You folks forgot to mention that shooting wide open tends to alleviate all that dust spotting on your shots when you forget to clean the sensor

    LJ

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    Re: Who ever shoots wide open?

    Jack and Guy... love the new colorful avatars

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    Re: Who ever shoots wide open?

    Quote Originally Posted by LJL View Post
    You folks forgot to mention that shooting wide open tends to alleviate all that dust spotting on your shots when you forget to clean the sensor

    LJ
    Tell ya a little secret. Say you have a dust bunny on your sensor and working in C1 . Neat trick use the spot tool to hit that spot or as many as there maybe in the same place. Copy that adjustment and apply to the whole folder. Every image those spots are gone on processing them out. Almost never need to clean your sensor again.
    Photography is all about experimentation and without it you will never learn art.

    www.guymancusophotography.com

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    Re: Who ever shoots wide open?

    Quote Originally Posted by David K View Post
    Jack and Guy... love the new colorful avatars
    I think we need to change them back here soon. Just busting each other.
    Photography is all about experimentation and without it you will never learn art.

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    Re: Who ever shoots wide open?

    The assumption that shooting wide open means shooting right on top of the subject isn't always true or the best way to use a fast lens all the time IMO. Shooting at more of a distance helps mitigate the shallower DOF. So, if I use a HC 100/2.2 wide open but at more of a distance, I can still get nice OOF areas not possible stopped down or with a slower max aperture lens.

    Plus, these fast optics allow a lesser ISO to be used ... because higher ISOs all to often introduce more image issues than they solve.

    The other thing that is often overlooked is that the viewfinder is brighter so you can actually see what the heck you are shooting better ... and the AF is a bit faster because you can better see what to put the AF sensor on.

    The fact that these MF don't have the well spread out multiple AF points doesn't help when using fast glass on off center subjects ... which is why I am really interested in the new focusing innovation for the H4D cameras. If that works as well as advertised, it'll make use of fast glass even more practical and creative.

    If you are manually focusing, I'd highly recommend a flip magnifier on the viewfinder. I also installed a split diagonal focusing screen on my MF cameras ... which helps even when using AF since you can immediately see if the AF did it's job.

    -Marc

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    Re: Who ever shoots wide open?

    Victor,

    I think a lot of people here have given good feedback. I find that there's a degree of 'emotion' that motivates me to shoot with a shallow DOF. neither of the following images look remotely interesting if fully stopped down, but with a shallow dof, there's a greater sense of dramatic light created that helps isolate the subject, as well as convey a mood.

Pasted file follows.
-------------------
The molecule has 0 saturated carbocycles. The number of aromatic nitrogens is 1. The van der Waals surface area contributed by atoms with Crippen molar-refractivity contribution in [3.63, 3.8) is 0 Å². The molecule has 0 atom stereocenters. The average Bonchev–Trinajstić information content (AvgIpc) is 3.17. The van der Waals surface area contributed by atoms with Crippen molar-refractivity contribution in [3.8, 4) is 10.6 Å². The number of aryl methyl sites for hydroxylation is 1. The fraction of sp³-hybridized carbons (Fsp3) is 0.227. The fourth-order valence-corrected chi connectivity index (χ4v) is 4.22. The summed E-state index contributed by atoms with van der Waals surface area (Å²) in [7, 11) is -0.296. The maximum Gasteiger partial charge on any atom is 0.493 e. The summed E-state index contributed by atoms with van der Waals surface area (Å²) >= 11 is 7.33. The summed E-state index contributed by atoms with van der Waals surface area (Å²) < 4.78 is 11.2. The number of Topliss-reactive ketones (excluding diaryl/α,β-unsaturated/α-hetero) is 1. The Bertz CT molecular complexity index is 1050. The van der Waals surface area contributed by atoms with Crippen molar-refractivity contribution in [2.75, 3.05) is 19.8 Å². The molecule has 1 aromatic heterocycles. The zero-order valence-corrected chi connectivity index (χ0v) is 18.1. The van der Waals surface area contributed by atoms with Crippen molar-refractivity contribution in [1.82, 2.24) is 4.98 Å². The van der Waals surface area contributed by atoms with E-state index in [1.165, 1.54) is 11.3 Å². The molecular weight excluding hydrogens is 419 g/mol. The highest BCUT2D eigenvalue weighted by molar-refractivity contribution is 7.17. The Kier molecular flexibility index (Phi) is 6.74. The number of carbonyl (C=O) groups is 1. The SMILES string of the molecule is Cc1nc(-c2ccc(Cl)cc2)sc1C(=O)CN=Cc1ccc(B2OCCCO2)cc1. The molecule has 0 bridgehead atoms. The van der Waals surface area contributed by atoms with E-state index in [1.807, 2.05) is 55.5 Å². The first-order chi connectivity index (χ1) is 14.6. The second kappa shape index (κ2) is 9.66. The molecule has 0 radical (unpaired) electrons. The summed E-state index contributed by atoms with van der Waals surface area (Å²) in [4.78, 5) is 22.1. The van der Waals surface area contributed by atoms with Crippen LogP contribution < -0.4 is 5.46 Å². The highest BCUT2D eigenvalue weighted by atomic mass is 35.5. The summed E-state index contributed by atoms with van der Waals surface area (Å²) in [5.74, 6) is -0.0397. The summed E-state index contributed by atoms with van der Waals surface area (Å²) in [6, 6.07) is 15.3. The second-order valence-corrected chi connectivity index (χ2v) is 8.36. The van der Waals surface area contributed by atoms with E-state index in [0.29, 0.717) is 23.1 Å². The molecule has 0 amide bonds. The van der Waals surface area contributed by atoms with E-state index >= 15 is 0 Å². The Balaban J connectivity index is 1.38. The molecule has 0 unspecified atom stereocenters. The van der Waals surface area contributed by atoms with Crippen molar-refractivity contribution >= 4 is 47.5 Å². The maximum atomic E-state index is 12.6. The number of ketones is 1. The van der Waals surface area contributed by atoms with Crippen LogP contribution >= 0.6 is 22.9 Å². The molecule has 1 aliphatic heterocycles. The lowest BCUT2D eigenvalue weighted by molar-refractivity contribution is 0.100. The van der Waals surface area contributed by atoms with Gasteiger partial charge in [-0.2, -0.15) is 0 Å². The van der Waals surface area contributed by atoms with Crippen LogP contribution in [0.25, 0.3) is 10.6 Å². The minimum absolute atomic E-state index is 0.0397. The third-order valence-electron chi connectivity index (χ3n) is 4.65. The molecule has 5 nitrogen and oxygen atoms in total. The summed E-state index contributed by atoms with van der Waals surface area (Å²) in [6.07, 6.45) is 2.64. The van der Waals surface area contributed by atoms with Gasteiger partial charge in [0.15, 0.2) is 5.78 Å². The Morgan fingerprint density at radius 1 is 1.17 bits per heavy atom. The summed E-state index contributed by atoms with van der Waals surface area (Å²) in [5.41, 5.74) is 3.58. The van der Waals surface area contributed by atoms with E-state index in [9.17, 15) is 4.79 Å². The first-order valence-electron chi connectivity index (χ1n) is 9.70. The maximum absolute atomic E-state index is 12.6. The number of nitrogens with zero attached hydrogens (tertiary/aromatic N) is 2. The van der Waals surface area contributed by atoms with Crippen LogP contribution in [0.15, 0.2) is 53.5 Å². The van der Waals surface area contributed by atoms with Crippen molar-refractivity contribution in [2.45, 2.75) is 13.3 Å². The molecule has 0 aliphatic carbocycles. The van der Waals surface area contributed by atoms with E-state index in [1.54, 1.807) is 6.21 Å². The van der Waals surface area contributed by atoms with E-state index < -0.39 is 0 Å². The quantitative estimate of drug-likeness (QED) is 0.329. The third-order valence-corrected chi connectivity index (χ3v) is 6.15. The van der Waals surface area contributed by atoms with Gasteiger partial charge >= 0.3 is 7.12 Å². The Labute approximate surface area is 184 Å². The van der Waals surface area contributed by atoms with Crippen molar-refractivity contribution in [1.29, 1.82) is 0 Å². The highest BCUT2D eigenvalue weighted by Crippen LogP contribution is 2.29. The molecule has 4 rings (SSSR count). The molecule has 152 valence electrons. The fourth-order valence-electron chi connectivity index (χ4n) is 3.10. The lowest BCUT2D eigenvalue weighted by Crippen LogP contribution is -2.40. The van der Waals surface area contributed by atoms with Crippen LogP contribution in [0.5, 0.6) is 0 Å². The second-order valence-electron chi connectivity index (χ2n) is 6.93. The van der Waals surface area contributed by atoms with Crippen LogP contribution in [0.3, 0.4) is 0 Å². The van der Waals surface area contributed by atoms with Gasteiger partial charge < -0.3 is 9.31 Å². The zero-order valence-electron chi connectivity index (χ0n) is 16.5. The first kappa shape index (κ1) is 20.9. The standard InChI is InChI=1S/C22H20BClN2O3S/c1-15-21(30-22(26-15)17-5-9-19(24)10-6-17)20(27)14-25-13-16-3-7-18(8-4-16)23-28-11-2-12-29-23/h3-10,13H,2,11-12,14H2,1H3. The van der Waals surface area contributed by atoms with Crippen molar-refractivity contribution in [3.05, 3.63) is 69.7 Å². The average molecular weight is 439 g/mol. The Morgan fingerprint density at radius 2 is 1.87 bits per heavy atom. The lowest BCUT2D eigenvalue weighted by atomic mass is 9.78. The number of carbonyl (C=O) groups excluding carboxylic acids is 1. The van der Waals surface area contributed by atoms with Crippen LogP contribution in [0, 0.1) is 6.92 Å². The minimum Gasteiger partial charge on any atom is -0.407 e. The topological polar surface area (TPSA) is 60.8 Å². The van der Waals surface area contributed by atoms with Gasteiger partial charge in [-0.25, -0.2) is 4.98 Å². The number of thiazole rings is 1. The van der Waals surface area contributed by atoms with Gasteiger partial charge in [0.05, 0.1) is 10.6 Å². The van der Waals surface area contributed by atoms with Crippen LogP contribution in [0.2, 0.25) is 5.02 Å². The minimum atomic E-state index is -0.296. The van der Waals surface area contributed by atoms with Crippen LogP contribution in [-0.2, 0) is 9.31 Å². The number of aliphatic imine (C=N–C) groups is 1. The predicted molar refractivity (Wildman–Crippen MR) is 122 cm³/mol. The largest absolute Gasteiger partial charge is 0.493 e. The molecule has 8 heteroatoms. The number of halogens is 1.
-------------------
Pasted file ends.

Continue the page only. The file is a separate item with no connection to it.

a completely sharp image can also convey emotion/mood.. but it's dependent upon the quality of the light that's in the image.

    (these are all generalizations, btw.. there are exceptions to all











  32. #32
    andershald
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    Re: Who ever shoots wide open?

    Hi Victor.

    I agree with Victor on this one. There can be a lot of drama in the lo depth field shots...Jim lovely images.

    For my application, childrens fashion, I usually shoot at lower apertures f5.6, f4, f2.8 and on a rare occasion even f2 on the 80mm Contax lens. The Contax autofocus, fortunately, is quite accurate (as you know), but I tend to shoot a lot of frames and refocus frequently, just to increase my focus success rate.

    The low depth of field helps seperate the child from the background, at various levels, depending on aperture. We usually work on a location, which we have paid for and which is meant to add to the mood of the images. So we need to see the setting, but it needs to be just slightly out of foucus so that it doesn't draw attention away from the clothes (the product). I also tend to shoot a lot in available light, with only a little flash or reflectors to control the light, so the option of shooting on a larger aperture is really handy sometimes.

    For my type of work often the mood of the images is more important than sharpness.

    Examples here, pick almost any image: www.andershald.com

  33. #33
    Subscriber gogopix's Avatar
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    Re: Who ever shoots wide open?

    Thanks to all who responded. Good examples and comments.

    Victor